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The Social Cost of the Health Effects of Motor-Vehicle Air Pollution

  • McCubbin, Donald R.
  • Delucchi, Mark A.
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    Motor vehicles and their related emission sources, such as petroleum refineries, emit many different kinds of air pollutants, which affect human health in a variety of ways. These health effects create a large economic cost to society. In this report, we estimate the social cost of many of the health effects of motor-vehicle air pollution. The relationship between changes in emissions related to motor-vehicle use and changes in health welfare (measured in dollars) can be modeled in three steps: 1) relate changes in emissions to changes in air quality; 2) relate changes in air quality to changes in physical health effects; and 3) relate changes in physical health effects to changes in economic welfare. We have made a detailed model of this sort to estimate the cost of the health effects of motor-vehicle air pollution1. We estimate the human-health cost of motor-vehicle air pollution in the entire U.S., in urban areas of the U.S., in rural areas of the U.S., and in 11 major metropolitan statistical areas (MSAs): Boston, Denver, Houston, Los Angeles, Minneapolis, New York, Philadelphia, Phoenix, St. Lotus, Spokane, and Washington D.C. We consider six types of motor vehicles: light-duty gasoline and diesel vehicles, light-duty gasoline and diesel trucks, and heavy-duty gasoline and diesel trucks. We estimate the number and type of health effects, and the monetized value of these effects, including total dollar costs, dollar costs per vehicle-mile of travel, and dollar costs per kg of pollutant emitted. Finally, we include an analysis of the three main sources of the costs: direct emissions from motor vehicles, emissions of road-dust particulate matter, and "upstream" emissions from gasoline stations, refineries, vehicle manufacturing, and so on.

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    Paper provided by University of California Transportation Center in its series University of California Transportation Center, Working Papers with number qt5jm6d2tc.

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    Date of creation: 01 Aug 1996
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    Handle: RePEc:cdl:uctcwp:qt5jm6d2tc
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    1. Krumm, Ronald J. & Graves, Philip E., 1982. "Morbidity and pollution: model specification analysis for time-series data on hospital admissions," MPRA Paper 19906, University Library of Munich, Germany.
    2. Loehman, E. T. & Berg, S. V. & Arroyo, A. A. & Hedinger, R. A. & Schwartz, J. M. & Shaw, M. E. & Fahien, R. W. & De, V. H. & Fishe, R. P. & Rio, D. E., 1979. "Distributional analysis of regional benefits and cost of air quality control," Journal of Environmental Economics and Management, Elsevier, vol. 6(3), pages 222-243, September.
    3. Phil Graves & James C. Murdoch & Mark A. Thayer & Don Waldman, 1988. "The Robustness of Hedonic Price Estimation: Urban Air Quality," Land Economics, University of Wisconsin Press, vol. 64(3), pages 220-233.
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    5. Smith, V. Kerry, 1983. "The role of site and job characteristics in hedonic wage models," Journal of Urban Economics, Elsevier, vol. 13(3), pages 296-321, May.
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    7. Small, Kenneth A. & Kazimi, Camilla, 1995. "On the Costs of Air Pollution from Motor Vehicles," University of California Transportation Center, Working Papers qt0sx81025, University of California Transportation Center.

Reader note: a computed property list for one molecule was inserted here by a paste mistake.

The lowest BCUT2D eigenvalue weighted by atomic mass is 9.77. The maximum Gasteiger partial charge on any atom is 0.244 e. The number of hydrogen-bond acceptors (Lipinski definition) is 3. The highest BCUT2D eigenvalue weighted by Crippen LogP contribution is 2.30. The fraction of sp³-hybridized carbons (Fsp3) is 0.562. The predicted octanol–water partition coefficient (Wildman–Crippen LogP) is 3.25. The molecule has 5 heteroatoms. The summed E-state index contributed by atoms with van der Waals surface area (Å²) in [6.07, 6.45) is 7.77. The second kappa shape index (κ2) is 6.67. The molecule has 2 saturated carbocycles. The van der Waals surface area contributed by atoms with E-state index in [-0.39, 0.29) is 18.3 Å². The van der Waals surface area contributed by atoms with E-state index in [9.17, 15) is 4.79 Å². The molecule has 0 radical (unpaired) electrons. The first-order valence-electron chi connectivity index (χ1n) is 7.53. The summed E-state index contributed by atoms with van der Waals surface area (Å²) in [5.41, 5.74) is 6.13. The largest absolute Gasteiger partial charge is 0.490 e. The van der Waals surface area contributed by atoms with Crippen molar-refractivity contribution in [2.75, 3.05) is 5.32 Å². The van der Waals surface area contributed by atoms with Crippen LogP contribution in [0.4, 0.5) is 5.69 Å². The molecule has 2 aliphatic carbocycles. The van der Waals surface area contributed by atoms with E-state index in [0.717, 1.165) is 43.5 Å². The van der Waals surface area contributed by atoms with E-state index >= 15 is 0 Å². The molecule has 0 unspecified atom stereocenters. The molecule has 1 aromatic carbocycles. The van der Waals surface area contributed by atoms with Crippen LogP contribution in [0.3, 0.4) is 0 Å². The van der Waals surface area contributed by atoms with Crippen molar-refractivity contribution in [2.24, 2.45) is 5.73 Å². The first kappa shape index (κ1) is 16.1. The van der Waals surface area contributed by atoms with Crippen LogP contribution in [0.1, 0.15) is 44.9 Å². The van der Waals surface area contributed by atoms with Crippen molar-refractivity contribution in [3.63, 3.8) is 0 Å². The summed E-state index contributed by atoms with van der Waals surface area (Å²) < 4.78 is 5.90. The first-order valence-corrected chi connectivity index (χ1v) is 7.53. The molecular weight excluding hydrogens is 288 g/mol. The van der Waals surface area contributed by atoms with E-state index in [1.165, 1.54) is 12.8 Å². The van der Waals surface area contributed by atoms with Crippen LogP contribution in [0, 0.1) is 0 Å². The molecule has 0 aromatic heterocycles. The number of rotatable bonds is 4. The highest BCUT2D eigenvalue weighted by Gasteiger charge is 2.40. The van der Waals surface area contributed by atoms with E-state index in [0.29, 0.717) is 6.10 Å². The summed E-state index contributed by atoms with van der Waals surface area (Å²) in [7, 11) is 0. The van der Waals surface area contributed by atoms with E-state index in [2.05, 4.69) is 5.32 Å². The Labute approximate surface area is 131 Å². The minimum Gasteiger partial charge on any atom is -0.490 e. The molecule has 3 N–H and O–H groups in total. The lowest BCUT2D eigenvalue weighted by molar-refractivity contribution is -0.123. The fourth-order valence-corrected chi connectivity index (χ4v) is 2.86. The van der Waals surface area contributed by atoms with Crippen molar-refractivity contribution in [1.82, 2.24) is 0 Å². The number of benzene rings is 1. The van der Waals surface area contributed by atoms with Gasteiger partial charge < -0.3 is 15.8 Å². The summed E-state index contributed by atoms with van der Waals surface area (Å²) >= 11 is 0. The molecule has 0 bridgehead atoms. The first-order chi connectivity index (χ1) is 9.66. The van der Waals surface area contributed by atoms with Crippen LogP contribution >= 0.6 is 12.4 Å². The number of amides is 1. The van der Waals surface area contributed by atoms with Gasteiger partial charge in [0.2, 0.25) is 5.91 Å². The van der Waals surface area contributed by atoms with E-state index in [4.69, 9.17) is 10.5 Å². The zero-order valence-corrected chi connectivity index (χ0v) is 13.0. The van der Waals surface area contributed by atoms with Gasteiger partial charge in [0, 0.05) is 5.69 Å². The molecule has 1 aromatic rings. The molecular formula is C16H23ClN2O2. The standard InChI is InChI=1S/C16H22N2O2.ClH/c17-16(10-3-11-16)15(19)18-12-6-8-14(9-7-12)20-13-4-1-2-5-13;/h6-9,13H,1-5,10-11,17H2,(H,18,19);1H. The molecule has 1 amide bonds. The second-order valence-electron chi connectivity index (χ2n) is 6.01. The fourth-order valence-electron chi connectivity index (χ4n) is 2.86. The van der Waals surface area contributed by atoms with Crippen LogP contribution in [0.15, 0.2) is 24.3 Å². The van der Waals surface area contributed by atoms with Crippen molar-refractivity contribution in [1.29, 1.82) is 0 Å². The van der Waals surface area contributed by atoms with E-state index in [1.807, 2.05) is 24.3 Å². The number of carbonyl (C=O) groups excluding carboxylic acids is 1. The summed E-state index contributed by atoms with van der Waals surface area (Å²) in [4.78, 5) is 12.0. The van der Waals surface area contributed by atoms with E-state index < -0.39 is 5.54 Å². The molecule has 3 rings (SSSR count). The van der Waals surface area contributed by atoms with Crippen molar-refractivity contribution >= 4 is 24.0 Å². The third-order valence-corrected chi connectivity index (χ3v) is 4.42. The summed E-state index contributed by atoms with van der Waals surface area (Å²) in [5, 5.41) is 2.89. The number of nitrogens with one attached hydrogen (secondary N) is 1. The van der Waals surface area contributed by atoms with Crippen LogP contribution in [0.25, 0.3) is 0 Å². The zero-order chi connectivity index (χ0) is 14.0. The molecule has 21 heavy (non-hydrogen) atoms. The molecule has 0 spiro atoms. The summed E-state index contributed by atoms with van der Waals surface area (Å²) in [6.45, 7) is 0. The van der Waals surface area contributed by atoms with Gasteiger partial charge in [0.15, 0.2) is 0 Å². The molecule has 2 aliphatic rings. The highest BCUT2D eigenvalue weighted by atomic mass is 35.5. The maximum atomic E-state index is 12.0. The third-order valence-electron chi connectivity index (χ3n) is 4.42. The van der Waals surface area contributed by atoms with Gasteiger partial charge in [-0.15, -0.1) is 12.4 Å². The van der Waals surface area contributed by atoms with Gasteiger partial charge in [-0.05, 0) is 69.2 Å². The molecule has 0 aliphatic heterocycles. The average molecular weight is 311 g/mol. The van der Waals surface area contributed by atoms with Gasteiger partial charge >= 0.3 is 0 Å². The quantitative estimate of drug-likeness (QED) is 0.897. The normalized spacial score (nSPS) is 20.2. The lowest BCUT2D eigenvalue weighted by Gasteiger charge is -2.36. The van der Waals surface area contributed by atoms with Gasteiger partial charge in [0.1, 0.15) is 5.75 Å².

8. Krupnick, Alan J. & Harrington, Winston & Ostro, Bart, 1990. "Ambient ozone and acute health effects: Evidence from daily data," Journal of Environmental Economics and Management, Elsevier, vol. 18(1), pages 1-18, January.
    9. Jones-Lee, M W & Hammerton, M & Philips, P R, 1985. "The Value of Safety: Results of a National Sample Survey," Economic Journal, Royal Economic Society, vol. 95(377), pages 49-72, March.
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    13. Gerking, Shelby & de Haan, Menno & Schulze, William, 1988. " The Marginal Value of Job Safety: A Contingent Valuation Study," Journal of Risk and Uncertainty, Springer, vol. 1(2), pages 185-99, June.
    14. Portney, Paul R. & Mullahy, John, 1990. "Urban air quality and chronic respiratory disease," Regional Science and Urban Economics, Elsevier, vol. 20(3), pages 407-418, November.
    15. Mendelsohn, Robert & Orcutt, Guy, 1979. "An empirical analysis of air pollution dose-response curves," Journal of Environmental Economics and Management, Elsevier, vol. 6(2), pages 85-106, June.
    16. Kip Viscusi, W. & Magat, Wesley A. & Huber, Joel, 1991. "Pricing environmental health risks: survey assessments of risk-risk and risk-dollar trade-offs for chronic bronchitis," Journal of Environmental Economics and Management, Elsevier, vol. 21(1), pages 32-51, July.
    17. Mendelsohn, Robert & Orcutt, Guy, 1983. "A reply to a comment on estimating air pollution dose - response curves," Journal of Environmental Economics and Management, Elsevier, vol. 10(2), pages 187-190, June.
    18. Klepper Steven & Kamlet Mark S. & Frank Richard G., 1993. "Regressor Diagnostics for the Errors-in-Variables Model - An Application to the Health Effects of Pollution," Journal of Environmental Economics and Management, Elsevier, vol. 24(3), pages 190-211, May.
    19. Blomquist, Glenn C, 1979. "Value of Life Saving: Implications of Consumption Activity," Journal of Political Economy, University of Chicago Press, vol. 87(3), pages 540-58, June.
    20. Harrington, Winston & Portney, Paul R., 1987. "Valuing the benefits of health and safety regulation," Journal of Urban Economics, Elsevier, vol. 22(1), pages 101-112, July.
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